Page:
[Note: This is the next to last issue of the Unraveller for the summer. We'll be back after Labor Day. We thank you for your readership, and would hope you'll share this publication with your friends and other congregants, and suggest that they sign up to have it delivered to their email boxes on a weekly basis. Thanks for your support. The Editor.]
A Special Unraveller: How the Rabbis won!
Part Two: Babylon and Jerusalem
How did the rabbinate survive in the aftermath of the Bar Kokba rebellion? In order to understand this question it is important to have a general understanding of the world politics of the time. Prior to Rome’s ascendancy the ancient world was ruled by Greece. When Alexander the Great died without an heir his four major generals divided his empire into separate kingdoms. One of his generals was named Ptolemy. He established the Ptolemiad dynasty in Egypt. Another was named Seleucis who inherited or claimed Persia. Incidentally one of his descendants, Antiochus the fourth was the central figure in the Hanukah story. The language of both empires was Greek.
The Seulicids were succeeded by the Parthians. Rome established a center in Constantinople which bordered on the Parthian empire. The Parthians inherited Babylon. They could have been better neighbors.
If you recall, the Jewish community grew exponentially prior to and after the destruction of the first Temple in Jerusalem in 586 B.C.E. Jewish life thrived in Babylon, the Torah was created and our people were permitted to return to Palestine and to rebuild the Temple because the Babylonian rulers desired it. It was logical for the Jewish population to return to Babylon in light of the Roman occupation, destruction of the Temple and in the aftermath of the rebellion. The population swelled but the source of Jewish vitality, the Mishnah remained in the academies in Roman Palestine.
The Parthians encouraged travel to Palestine ostensibly to provide the leadership of the Jewish community with the opportunity to receive instruction in the Mishnah, but practically it served a variety of political purposes since the Jewish population in Palestine was not overly supportive of Roman policies. Babylon and Jerusalem, Palestine and Babylonia, two different cultures, two different centers, two different versions of the Talmud, each guided by different theologies and different political establishments.
The Babylonian Talmud developed between the third-seventh centuries and reflected the Parthian, Sassanid and eventually Arab cultures that ruled Mesopotamia; while the Jerusalem Talmud more reflected Roman culture. It stands to reason that the Romans nurtured and supported rabbinic culture which was led by a patriarch, while the Parthians followed a Babylonian model and created an institution called the “Exilarch.” The Exilarchate in Parthian Babylon, like the Patriarchate in Roman Palestine, was the most convenient means for both Rome and Babylon to manage a potentially useful ethnic group’s affairs at home and abroad.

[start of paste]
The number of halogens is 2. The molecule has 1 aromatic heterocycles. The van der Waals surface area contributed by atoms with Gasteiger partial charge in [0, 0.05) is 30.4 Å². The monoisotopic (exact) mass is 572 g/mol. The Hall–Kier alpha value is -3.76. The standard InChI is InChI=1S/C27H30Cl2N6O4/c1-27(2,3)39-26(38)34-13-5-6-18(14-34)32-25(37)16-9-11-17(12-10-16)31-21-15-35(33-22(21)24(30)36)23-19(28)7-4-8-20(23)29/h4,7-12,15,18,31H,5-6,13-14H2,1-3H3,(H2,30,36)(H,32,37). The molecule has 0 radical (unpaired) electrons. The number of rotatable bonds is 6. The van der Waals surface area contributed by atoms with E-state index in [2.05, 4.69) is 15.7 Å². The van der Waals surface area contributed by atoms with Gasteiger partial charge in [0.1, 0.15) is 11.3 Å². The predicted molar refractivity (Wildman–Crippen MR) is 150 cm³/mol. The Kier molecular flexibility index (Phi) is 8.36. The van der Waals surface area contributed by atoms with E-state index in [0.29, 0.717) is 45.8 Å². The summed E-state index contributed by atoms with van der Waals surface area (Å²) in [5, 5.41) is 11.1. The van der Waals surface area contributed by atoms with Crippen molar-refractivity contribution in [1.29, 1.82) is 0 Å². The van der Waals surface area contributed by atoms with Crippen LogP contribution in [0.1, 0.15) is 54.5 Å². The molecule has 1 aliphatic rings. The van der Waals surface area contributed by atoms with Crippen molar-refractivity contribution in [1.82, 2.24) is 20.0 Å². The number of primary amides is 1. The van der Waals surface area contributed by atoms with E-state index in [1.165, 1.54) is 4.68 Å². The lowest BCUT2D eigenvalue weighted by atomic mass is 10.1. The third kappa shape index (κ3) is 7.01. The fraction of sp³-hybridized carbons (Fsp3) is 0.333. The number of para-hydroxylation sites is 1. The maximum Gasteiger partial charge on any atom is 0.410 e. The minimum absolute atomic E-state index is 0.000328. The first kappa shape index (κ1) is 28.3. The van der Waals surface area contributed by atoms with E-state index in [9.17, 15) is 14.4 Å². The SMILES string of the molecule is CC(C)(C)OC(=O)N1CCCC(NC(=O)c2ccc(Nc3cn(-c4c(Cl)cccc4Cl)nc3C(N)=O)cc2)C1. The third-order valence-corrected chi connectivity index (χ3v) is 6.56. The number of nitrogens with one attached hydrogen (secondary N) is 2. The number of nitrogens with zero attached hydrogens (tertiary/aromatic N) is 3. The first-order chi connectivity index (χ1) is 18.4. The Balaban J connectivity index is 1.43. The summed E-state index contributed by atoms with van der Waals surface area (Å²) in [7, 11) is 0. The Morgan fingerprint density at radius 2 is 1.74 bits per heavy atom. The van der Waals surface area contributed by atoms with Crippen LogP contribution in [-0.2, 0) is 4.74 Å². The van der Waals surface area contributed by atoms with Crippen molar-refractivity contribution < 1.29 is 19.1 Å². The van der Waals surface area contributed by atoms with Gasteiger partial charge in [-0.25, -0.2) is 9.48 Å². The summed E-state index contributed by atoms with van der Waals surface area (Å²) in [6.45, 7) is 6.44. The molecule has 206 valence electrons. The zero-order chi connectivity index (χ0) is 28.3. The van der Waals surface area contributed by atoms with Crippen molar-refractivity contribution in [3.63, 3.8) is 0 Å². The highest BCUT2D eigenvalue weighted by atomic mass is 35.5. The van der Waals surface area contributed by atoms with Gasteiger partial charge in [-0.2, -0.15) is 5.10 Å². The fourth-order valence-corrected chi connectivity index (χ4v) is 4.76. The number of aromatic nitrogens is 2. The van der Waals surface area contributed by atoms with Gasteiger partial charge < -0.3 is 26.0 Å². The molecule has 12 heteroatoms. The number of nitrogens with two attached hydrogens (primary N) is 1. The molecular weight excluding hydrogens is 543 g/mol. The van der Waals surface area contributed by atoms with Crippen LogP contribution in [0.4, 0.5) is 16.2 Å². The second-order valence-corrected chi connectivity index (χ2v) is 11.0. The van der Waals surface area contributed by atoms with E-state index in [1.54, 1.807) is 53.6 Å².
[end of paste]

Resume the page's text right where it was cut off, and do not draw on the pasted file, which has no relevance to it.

We don’t really know exactly when the institution of the Exilarch of resh galuta was created. Jacob Neusner suggests around 79 C.E. This could be case since large numbers of people fled Judah and migrated to Babylon prior to and after the Temple’s destruction. We know that less than one hundred years after the rebellion a Babylonian born scholar called “Rav” returned from studying Mishnah in Palestine and established an academy in Sura. His younger counterpart, “Samuel” is responsible for the famous phrase, “The Law of the Land is the Law”. This statement formalized the relationship between the Jewish community and the ruling government. Samuel could have been acting on behalf of the Exilarch. It was during this period that the calendar was intercalated (145 C.E.) this could have been authorized by a leader of the community, possibly the Exilarch.
The first actual reference in the Talmud to the Resh Galuta refers to Rav Huna as the Exilarch. This was in the 3rd century corresponding to the time of Judah HaNasi. Judah who lived in Palestine claimed Davidic descent through the female line. While Huna claimed descent from the male line.
It is recorded that Judah HaNasi stated, “That if Huna came to Palestine he would give him precedence for Huda was descended from the male line of David. Frankly I find this statement extremely revealing because it hints of possible friction between Babylonian and Palestinian authorities and for those of us who are interest in Jewish personal status, it sheds credibility on patrilineal descent.
The Exilarchate was existed until 1258 when Baghdad was sacked by the Mongols.
How these two diverse communities interacted with one another will be the subject of the third and final Unraveller installment.
This week's Unraveller commentary was written by Rabbi Charles Simon, Executive Director of the FJMC and author of numerous books, including "Understanding the Haftarot. An Everyperson's Guide" and "The Non-Jewish Spouse: Strategies for Clergy and Lay Leadership." [Both of these books are available in the FJMC on-line store.]
Just off the press, "Biblical Leadership After Moses," contains a series of essays and stories. With the aid of current Biblical and archeological research the author, Rabbi Charles Simon, retells the stories of little known Biblical leaders raising questions about the nature of their leadership.. Click here to purchase from Amazon.com, either in paperback or Kindle format. And as long as you're preparing to enhance the celebrating where Moses shows his leadership abilities, you can enhance your leadership skills with Rabbi Simon's book on Building a Successful Volunteer Culture, available at the FJMC Store.
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